I am accepting new patients for the following insurance plans (“In-Network” and Preferred Provider):
- First Choice Health Network PPO
- Kaiser Permanente (“Added Choice”)
- PacificSource Health Plans
- Providence Health Plan
- Samaritan Health Plans
If you are using an in-network insurance (above), I will submit a bill to your insurance company. If you are wanting to use your out-of-network insurance benefits or private pay, I can provide a statement for reimbursement. Payment for copayments, deductibles, and so forth can be done using Health Savings cards (HSA/FSA) as well as most major credit cards, in-state checks, or cash.
For current patients, I am also able to accept:
- Aetna (out of network after 12/31/2019)
- BlueCross BlueShield
- Cigna (out of network after 12/31/2019)
- Moda Health (out of network after 10/2/2019)
- United Healthcare
I am not a participating provider with medicare, the Oregon Health Plan, Worker’s Comp, or EAP (Employee Assistance Programs).
Should I Use Private Pay?
In a nutshell, these are the top four reasons my clients have told me why they prefer to use private pay and not use their insurance:
- “I don’t want to be diagnosed with a mental disorder” – For insurance to cover your sessions, you must be diagnosed as having a bona fide mental health issue.
- “I might be labeled with a pre-existing condition” – If the Affordable Care Act (ACA) is repealed, pre-existing conditions will no longer be covered, and this includes mental health.
- “This might affect me for the rest of my life” – Concerns that having controversial labels such as Panic, Bipolar or Generalized Anxiety Disorder may impact your future choices and options.
- “I’m in the middle of applying for a life insurance policy” – This one has surprised me; the concern expressed to me here is in being disqualified or limited due to a pre-existing mental health disorder.
Let’s dig into these a little bit more.
The Problem of Being Diagnosed
In short: If you are receiving therapy and your insurance is paying for it, you have been officially diagnosed as having a mental illness.
The reason you must be diagnosed as having a mental disorder all revolves around a mysterious term called, “Medical Necessity”. Insurance won’t pay for things that aren’t medically necessary (in fact, they’d prefer not to pay at all). In order to regulate this, they want to know that you are receiving treatment for an actual illness or injury, whether physical or emotional. More specifically, they don’t want to pay for anything that they call a “convenience,” which is a fancy way of saying that if it’s not a bona fide injury or illness, it doesn’t count.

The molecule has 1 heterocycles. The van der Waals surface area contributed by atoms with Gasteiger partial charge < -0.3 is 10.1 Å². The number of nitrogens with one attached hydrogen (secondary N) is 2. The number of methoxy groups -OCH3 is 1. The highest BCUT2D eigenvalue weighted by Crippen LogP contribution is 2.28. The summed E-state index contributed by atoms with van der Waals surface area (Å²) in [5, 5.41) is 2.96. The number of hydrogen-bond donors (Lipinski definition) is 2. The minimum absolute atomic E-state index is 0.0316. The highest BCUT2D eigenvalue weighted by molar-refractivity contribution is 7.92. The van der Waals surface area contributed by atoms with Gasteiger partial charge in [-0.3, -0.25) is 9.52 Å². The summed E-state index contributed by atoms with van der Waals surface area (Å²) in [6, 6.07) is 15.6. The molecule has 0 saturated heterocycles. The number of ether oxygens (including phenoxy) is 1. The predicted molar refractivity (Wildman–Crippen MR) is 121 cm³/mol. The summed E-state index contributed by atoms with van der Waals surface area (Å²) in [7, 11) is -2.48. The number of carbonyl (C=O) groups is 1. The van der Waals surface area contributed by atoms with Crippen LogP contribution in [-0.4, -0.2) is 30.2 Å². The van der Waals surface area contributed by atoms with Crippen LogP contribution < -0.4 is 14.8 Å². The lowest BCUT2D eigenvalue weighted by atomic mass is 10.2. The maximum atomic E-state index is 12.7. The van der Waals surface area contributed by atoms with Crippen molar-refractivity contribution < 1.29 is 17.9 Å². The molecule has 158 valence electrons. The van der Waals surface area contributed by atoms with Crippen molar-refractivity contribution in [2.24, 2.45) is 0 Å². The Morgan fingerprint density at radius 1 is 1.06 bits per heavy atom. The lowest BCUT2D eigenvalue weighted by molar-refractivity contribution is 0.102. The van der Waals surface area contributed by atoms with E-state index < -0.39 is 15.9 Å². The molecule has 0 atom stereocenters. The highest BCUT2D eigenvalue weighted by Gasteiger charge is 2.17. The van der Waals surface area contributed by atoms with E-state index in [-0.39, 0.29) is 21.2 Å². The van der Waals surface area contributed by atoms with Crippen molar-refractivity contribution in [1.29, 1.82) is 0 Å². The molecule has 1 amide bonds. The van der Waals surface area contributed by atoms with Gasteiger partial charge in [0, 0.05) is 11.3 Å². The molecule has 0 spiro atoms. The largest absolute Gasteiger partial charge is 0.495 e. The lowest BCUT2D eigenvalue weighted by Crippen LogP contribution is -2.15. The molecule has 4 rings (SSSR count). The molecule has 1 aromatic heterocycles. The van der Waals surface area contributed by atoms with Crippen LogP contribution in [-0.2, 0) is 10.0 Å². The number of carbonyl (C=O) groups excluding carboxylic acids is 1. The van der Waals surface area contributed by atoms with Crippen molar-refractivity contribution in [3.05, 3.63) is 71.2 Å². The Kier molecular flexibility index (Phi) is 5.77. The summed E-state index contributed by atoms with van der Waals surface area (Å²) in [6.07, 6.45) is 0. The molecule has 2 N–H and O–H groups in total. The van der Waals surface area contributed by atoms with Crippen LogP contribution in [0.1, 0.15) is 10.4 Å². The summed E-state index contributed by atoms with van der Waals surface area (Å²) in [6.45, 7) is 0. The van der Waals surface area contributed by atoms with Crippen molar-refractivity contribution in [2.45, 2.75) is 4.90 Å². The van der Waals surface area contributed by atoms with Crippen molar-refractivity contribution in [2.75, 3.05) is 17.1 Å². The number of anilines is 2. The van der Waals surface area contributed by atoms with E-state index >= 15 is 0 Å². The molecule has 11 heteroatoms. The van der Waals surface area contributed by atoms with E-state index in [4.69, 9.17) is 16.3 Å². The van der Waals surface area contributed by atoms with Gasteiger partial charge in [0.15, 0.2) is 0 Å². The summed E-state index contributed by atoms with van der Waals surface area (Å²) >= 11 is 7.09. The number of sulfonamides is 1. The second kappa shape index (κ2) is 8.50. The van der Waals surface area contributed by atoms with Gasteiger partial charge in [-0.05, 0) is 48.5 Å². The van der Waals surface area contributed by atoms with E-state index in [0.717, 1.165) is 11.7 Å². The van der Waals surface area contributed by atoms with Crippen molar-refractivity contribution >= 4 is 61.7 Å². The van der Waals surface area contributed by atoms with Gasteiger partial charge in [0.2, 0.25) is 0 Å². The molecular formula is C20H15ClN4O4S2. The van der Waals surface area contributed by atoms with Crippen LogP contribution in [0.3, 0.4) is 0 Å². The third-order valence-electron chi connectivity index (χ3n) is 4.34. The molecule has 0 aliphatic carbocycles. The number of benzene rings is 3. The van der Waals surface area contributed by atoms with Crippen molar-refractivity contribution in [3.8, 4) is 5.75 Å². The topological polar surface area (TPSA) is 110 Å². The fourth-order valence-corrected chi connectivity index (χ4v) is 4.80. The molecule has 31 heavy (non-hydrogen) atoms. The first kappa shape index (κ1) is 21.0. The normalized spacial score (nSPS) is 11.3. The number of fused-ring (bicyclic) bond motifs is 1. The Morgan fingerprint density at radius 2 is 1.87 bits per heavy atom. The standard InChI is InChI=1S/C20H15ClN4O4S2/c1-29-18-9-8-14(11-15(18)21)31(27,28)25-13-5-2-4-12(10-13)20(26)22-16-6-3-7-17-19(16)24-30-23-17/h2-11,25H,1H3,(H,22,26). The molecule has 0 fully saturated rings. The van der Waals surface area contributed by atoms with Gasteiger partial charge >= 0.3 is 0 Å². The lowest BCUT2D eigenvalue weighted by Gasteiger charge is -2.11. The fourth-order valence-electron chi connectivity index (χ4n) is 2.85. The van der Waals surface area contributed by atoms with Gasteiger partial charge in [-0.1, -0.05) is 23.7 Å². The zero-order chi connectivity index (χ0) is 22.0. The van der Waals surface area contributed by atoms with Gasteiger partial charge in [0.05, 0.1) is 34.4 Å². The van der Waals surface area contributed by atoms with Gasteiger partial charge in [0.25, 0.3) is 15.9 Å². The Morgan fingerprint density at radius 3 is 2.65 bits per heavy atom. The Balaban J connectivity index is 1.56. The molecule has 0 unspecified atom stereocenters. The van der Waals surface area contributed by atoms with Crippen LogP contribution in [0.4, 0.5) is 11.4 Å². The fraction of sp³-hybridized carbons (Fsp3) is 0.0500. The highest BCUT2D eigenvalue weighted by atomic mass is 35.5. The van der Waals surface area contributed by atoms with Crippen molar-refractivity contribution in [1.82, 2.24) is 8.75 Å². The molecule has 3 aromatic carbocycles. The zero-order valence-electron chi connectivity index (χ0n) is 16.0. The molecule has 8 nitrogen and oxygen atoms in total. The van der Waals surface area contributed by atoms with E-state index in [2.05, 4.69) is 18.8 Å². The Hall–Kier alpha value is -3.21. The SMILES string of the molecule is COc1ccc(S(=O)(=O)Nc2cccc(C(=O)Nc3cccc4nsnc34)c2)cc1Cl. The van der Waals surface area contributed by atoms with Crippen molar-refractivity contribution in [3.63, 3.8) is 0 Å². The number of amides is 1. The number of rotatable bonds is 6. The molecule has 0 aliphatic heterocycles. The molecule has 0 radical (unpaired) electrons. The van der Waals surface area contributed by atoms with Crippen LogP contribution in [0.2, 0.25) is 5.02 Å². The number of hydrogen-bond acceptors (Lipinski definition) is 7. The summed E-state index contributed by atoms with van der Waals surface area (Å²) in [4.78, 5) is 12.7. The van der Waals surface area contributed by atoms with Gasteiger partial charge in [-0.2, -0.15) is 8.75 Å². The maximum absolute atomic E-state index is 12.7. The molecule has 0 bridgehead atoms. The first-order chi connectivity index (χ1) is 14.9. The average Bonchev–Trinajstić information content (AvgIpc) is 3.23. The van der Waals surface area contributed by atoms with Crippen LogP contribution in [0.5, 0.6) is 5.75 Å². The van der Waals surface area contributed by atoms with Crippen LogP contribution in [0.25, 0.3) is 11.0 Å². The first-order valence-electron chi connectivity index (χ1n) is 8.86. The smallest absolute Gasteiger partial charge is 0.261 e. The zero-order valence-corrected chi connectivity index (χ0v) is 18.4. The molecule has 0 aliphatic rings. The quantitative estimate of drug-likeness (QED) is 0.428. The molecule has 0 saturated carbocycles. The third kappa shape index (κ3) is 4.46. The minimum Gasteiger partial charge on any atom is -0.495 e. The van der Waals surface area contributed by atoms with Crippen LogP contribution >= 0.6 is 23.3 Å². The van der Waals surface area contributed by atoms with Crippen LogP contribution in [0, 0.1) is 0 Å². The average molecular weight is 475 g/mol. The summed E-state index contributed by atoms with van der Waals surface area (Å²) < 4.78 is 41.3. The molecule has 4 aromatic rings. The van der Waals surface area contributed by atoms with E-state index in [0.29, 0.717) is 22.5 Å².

So, having an official, permanent diagnosis of Major Depressive Disorder or Panic Disorder would be covered by your insurance. If you went to counseling just for issues of low self-esteem, marital therapy or personal growth, it wouldn’t count.
Privacy and Insurance
Talking with a therapist is a very personal and private event. Counselors strive very hard to keep what is said in session confidential. Unless required by law, your private information is not released without your permission. In reality, it’s a little more complicated than that.
What you talk about with your therapist ends up being coded and is ends up being available to marketers, advertisers and researchers, but not you. Some of this is done for honest and worthy reasons, such as helping researchers understand and improve mental health disorders. Some of the information is used to help pharmaceutical companies develop more effective marketing strategies. And the concern is that having the insurers developing specific profile about each individual, this information may be, someday, used against us.
Unfortunately, some of this data will be used for reasons we don’t know, a type of underground information black market. Why is this? The reality is that no one is talking about what is being done behind the scenes with this information and we have no legal rights to request these details. This mysterious battle for the possession of your intimate information is happening behind the scenes without our knowledge.
Having a Pre-existing Condition